In one of the ancestral passages from the Christian tradition, Jesus says:
And why do you worry about clothing? Consider the lilies of the field, how they grow; they neither toil nor spin, yet I tell you, even Solomon in all his glory was not clothed like one of these. But if God so clothes the grass of the field, which is alive today and tomorrow is thrown into the oven, will he not much more clothe you – you of little faith? Therefore do not worry, saying, “What will we eat?” or “What will we drink?” or “What will we wear?” For it is the Gentiles who strive for all these things; and indeed your heavenly Father knows that you need all these things. But strive first for the kingdom of God and his righteousness, and all these things will be given to you as well. So do not worry about tomorrow, for tomorrow will bring worries of its own. Today’s trouble is enough for today. Matthew 6:28-34.
Progressive Christians need to reclaim this “anxiety passage” from the heresy perpetrated by “prosperity gospel” proponents. Key words are “kingdom of God” and “righteousness.” The kingdom of God traditionally has meant the universe of believers. “Righteousness” is most often defined as being “right with God,” complying with the Ten Commandments, and living a life free from such sins as unmarried sex, and drug and alcohol use. Missing in this interpretation of Jesus’s words is the call to pay attention to God’s justice-compassion. Jesus is saying look for God’s rule, God’s domain, where distributive justice-compassion holds sway. The heresy is that Jesus’s call for a radical abandonment of self-interest has instead become an expectation that wealth shall be added to you if you believe the story that Jesus died for your sins. Trust in the process of restoring God’s original balance of distributive justice-compassion is not in the picture. But seeking God’s realm means creating a life grounded in distributive justice-compassion here and now. Given the continuing difficult struggle in the face of the nearly overwhelming force that is the normalcy of civilization, anxiety about survival is to be expected. “Trust” is the enabling power in this passage, not “reward.”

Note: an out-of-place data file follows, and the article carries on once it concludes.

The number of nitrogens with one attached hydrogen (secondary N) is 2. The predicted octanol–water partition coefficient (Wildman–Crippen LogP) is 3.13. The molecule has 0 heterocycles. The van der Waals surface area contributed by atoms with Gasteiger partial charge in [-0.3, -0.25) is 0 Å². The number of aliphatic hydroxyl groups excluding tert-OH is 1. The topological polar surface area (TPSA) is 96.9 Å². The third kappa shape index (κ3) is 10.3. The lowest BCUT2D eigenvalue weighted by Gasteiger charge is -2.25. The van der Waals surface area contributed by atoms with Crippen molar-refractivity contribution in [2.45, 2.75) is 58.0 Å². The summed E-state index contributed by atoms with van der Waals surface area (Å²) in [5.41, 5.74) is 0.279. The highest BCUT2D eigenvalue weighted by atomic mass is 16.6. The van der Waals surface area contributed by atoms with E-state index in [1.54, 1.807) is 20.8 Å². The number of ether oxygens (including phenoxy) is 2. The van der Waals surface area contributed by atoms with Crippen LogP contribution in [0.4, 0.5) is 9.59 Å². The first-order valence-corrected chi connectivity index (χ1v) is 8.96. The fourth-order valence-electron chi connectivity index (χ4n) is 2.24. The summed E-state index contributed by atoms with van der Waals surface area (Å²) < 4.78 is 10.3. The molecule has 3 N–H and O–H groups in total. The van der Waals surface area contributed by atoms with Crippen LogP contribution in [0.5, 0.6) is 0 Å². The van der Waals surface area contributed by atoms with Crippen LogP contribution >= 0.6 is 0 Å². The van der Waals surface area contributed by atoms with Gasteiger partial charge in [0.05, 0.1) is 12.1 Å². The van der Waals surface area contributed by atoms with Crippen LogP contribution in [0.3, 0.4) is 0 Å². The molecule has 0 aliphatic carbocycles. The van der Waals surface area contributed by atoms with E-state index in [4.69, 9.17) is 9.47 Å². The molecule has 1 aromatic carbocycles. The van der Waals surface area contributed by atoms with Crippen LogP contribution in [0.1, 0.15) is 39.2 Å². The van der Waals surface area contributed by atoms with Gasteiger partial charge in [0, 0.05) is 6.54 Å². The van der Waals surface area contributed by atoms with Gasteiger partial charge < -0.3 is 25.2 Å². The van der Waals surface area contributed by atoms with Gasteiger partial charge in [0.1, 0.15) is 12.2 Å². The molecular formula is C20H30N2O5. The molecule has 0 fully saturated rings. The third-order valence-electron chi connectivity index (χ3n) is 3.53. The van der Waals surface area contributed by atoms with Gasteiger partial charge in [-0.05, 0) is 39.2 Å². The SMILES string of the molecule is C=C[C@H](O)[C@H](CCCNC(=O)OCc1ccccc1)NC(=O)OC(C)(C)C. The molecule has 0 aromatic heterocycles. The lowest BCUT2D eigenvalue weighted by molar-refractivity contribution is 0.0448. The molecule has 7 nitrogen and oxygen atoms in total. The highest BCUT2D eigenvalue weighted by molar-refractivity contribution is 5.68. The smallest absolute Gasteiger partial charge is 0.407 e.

Our twenty-first century cosmology sends us at once “out there” into space-time and deep within to find our own identity and wisdom. Jesus’s words assure us that our confidence, or in Paul Tillich’s words, our courage to be, is illustrated by the natural world. Taking our cue from the birds and the lilies is neither naive nor innocent of the very real dangers and evils of human life. We have a cerebral cortex that learns from its environment and allows us to choose whether or not to listen to the reptilian brain.
There are no valid arguments for the “existence” of God, but there are acts of courage in which we affirm the power of being, whether we know it or not. If we know it, we accept acceptance consciously. If we do not know it, we nevertheless accept it and participate in it. And in our acceptance of that which we do not know the power of being is manifest to us. Courage has revealing power, the courage to be is the key to being itself. (Tillich, The Courage to Be, Yale University Press, 2000, p. 181.)
Trust begets trust; trust also counters what is not worthy of trust. God is not “out there,” or “back there,” but is found in living the Covenant – trust in the Covenant that exists among all beings in the universe. Biospheres, atmospheres, solar systems, galaxies all participate in a profound balance of power to exist and thrive. When humans choose to participate in that balance, we can step out with the determination to act without fear, in a radical denial of self-interest. Nobody ever says this is easy. People will continue to die in the struggle. But we have the power to choose non-violence, justice-compassion, and peace. When we do, then all these things come to us as a bonus. We don’t need Freddy’s cold blue steel.